The U.S. economy is on a new path toward growth thanks to an improved outlook on favorable policies for businesses and an overall uptick in optimism, strategist Doug Cote told CNBC on Monday.
"I'm bullish because we're on a new path. I call it the growth and reflation trade," Cote told "Squawk Box."
"We're already seeing the acceleration in corporate profits, broadening in manufacturing, the consumer continues to do well, developing economies around the world are doing well. Add to this some pro-growth economic policies and you have the reflation trade," the chief market strategist at Voya Investment Management said.
But it's not only pro-growth policies in the United States that investors should be watching, Cote said. "It's more important to talk about the whole portfolio," he said.
"Everyone's way too defensive. I think you need to broadly diversify your portfolio across global stocks and global fixed income," he said.
The biggest risk at this point is the U.S. dollar's strength, according to Cote. He said it must stabilize, and it will, as long as the Federal Reserve keeps a close eye on its volatility and President-elect Donald Trump's proposed tax and fiscal policies are implemented correctly.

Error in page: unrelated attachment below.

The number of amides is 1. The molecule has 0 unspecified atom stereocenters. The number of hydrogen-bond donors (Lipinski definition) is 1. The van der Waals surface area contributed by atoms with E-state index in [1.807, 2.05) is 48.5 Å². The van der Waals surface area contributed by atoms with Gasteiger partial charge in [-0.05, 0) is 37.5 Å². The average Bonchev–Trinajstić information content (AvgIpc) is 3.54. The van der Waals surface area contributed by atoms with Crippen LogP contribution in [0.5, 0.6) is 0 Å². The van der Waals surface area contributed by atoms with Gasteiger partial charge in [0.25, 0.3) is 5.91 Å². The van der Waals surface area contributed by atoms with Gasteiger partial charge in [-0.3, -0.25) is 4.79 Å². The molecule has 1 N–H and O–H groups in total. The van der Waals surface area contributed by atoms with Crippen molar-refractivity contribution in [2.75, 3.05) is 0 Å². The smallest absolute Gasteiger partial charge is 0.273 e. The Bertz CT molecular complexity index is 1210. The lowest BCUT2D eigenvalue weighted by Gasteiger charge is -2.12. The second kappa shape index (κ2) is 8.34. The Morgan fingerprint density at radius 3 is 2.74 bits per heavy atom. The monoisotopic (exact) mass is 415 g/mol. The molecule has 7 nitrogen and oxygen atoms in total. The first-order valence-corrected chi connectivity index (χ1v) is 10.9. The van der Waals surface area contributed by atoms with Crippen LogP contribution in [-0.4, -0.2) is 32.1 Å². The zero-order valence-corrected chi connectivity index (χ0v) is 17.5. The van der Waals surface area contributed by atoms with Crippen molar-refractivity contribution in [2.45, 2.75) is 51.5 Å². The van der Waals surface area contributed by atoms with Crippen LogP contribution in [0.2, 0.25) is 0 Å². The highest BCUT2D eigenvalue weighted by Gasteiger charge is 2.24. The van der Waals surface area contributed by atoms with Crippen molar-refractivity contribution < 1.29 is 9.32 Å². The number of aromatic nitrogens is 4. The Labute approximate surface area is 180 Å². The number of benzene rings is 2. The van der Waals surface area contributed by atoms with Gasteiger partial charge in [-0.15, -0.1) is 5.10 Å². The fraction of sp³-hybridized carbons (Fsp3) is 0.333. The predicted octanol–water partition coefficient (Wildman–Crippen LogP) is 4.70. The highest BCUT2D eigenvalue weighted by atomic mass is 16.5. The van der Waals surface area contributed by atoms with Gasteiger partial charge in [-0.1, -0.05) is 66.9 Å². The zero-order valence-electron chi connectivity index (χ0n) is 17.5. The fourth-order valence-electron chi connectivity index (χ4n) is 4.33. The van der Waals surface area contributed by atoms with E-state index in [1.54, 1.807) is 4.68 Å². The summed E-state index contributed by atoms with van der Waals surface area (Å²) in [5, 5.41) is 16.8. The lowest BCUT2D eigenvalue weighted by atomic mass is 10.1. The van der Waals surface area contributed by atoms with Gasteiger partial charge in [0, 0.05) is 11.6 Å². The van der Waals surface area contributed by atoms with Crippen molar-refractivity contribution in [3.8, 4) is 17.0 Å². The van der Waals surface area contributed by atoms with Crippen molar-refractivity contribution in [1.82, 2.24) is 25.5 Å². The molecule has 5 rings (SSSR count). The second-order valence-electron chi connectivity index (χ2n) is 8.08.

"If you don't do spending cuts, if you don't get the budget under control, then these tax cuts are for naught. It won't be credible," Cote said. "You just can't do one side."
Appearing in the same interview, Mark Lehmann, president of JMP Securities and a fellow 2017 bull, told CNBC that he thought the postelection rally was just getting started.
"Obviously, we've seen a big ascend since the election, but I think it's in its first innings [and] it's still going to continue through the inauguration," Lehmann said.
Between wary investors still on the sidelines, capital moving into mutual funds, which diversify investors' portfolios, and people being generally underexposed to equities, there is ample room to run into 2017, Lehmann said.
"Couple that with an IPO market that'll be more fervent than we've seen this year, and I think you're setting up for a very nice start to 2017," he added.
Banks in particular will enjoy a great year next year, according to Lehmann. "I think you are going to see more capital flow into them, I think you're going to show a lot of foreign investors coming to the banks, and I do think the wind is at their backs," he said.
"When you see dividends, which we haven't seen for some of those stocks in a long time, I think you're going to see more people exposed to that sector," Lehmann said, referring to a company's payout to its shareholders.